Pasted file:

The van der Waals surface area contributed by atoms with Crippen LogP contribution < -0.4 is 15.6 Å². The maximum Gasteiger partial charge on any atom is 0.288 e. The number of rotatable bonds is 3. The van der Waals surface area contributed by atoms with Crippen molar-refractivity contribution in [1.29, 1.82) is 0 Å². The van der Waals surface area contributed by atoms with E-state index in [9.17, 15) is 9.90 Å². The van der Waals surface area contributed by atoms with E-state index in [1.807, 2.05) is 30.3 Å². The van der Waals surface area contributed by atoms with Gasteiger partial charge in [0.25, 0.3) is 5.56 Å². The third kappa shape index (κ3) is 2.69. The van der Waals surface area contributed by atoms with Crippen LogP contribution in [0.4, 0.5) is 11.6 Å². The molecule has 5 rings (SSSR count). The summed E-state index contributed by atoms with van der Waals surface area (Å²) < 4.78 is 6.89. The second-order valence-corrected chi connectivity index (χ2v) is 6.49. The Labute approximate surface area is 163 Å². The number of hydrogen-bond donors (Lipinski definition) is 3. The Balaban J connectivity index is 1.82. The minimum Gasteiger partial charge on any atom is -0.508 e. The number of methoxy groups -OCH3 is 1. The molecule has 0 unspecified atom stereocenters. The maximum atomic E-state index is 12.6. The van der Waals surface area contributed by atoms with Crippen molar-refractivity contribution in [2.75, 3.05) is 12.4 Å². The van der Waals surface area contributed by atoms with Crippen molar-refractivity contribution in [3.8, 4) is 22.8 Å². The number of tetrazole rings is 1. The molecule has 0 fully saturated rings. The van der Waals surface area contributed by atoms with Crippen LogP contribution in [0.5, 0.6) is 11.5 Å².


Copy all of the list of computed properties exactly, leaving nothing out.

The van der Waals surface area contributed by atoms with Crippen LogP contribution < -0.4 is 15.6 Å². The maximum Gasteiger partial charge on any atom is 0.288 e. The number of rotatable bonds is 3. The van der Waals surface area contributed by atoms with Crippen molar-refractivity contribution in [1.29, 1.82) is 0 Å². The van der Waals surface area contributed by atoms with E-state index in [9.17, 15) is 9.90 Å². The van der Waals surface area contributed by atoms with E-state index in [1.807, 2.05) is 30.3 Å². The van der Waals surface area contributed by atoms with Gasteiger partial charge in [0.25, 0.3) is 5.56 Å². The third kappa shape index (κ3) is 2.69. The van der Waals surface area contributed by atoms with Crippen LogP contribution in [0.4, 0.5) is 11.6 Å². The molecule has 5 rings (SSSR count). The summed E-state index contributed by atoms with van der Waals surface area (Å²) < 4.78 is 6.89. The second-order valence-corrected chi connectivity index (χ2v) is 6.49. The Labute approximate surface area is 163 Å². The number of hydrogen-bond donors (Lipinski definition) is 3. The Balaban J connectivity index is 1.82. The minimum Gasteiger partial charge on any atom is -0.508 e. The number of methoxy groups -OCH3 is 1. The molecule has 0 unspecified atom stereocenters. The maximum atomic E-state index is 12.6. The van der Waals surface area contributed by atoms with Crippen molar-refractivity contribution in [2.75, 3.05) is 12.4 Å². The van der Waals surface area contributed by atoms with Crippen molar-refractivity contribution in [3.8, 4) is 22.8 Å². The number of tetrazole rings is 1. The molecule has 0 fully saturated rings. The van der Waals surface area contributed by atoms with Crippen LogP contribution in [0.5, 0.6) is 11.5 Å².